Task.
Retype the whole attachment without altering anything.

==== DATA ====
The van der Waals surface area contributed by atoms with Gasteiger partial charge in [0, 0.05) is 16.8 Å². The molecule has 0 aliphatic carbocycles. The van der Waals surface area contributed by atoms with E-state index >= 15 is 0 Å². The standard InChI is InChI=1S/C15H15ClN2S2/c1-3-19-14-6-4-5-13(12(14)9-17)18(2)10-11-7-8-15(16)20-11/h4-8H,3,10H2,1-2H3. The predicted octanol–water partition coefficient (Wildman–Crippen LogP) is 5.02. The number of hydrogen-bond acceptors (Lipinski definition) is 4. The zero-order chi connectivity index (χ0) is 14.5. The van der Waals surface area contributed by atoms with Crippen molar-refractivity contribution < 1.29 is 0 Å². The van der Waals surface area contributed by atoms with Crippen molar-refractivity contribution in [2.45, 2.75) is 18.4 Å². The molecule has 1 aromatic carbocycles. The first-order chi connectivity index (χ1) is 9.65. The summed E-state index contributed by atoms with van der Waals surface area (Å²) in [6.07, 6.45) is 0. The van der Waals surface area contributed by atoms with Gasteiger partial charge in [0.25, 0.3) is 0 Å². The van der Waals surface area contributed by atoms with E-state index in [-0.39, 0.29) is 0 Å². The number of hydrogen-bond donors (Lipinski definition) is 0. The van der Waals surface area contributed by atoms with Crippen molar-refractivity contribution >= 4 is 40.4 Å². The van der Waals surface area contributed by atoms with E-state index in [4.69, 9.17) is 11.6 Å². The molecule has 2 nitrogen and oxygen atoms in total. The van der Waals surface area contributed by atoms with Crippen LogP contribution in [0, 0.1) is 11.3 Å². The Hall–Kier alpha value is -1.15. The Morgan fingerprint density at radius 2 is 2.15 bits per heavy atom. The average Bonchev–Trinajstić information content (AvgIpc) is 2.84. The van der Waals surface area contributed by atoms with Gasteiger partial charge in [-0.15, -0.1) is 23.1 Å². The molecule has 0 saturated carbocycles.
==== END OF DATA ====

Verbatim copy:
The van der Waals surface area contributed by atoms with Gasteiger partial charge in [0, 0.05) is 16.8 Å². The molecule has 0 aliphatic carbocycles. The van der Waals surface area contributed by atoms with E-state index >= 15 is 0 Å². The standard InChI is InChI=1S/C15H15ClN2S2/c1-3-19-14-6-4-5-13(12(14)9-17)18(2)10-11-7-8-15(16)20-11/h4-8H,3,10H2,1-2H3. The predicted octanol–water partition coefficient (Wildman–Crippen LogP) is 5.02. The number of hydrogen-bond acceptors (Lipinski definition) is 4. The zero-order chi connectivity index (χ0) is 14.5. The van der Waals surface area contributed by atoms with Crippen molar-refractivity contribution < 1.29 is 0 Å². The van der Waals surface area contributed by atoms with Crippen molar-refractivity contribution in [2.45, 2.75) is 18.4 Å². The molecule has 1 aromatic carbocycles. The first-order chi connectivity index (χ1) is 9.65. The summed E-state index contributed by atoms with van der Waals surface area (Å²) in [6.07, 6.45) is 0. The van der Waals surface area contributed by atoms with Gasteiger partial charge in [0.25, 0.3) is 0 Å². The van der Waals surface area contributed by atoms with E-state index in [-0.39, 0.29) is 0 Å². The number of hydrogen-bond donors (Lipinski definition) is 0. The van der Waals surface area contributed by atoms with Crippen molar-refractivity contribution >= 4 is 40.4 Å². The van der Waals surface area contributed by atoms with E-state index in [4.69, 9.17) is 11.6 Å². The molecule has 2 nitrogen and oxygen atoms in total. The van der Waals surface area contributed by atoms with Crippen LogP contribution in [0, 0.1) is 11.3 Å². The Hall–Kier alpha value is -1.15. The Morgan fingerprint density at radius 2 is 2.15 bits per heavy atom. The average Bonchev–Trinajstić information content (AvgIpc) is 2.84. The van der Waals surface area contributed by atoms with Gasteiger partial charge in [-0.15, -0.1) is 23.1 Å². The molecule has 0 saturated carbocycles.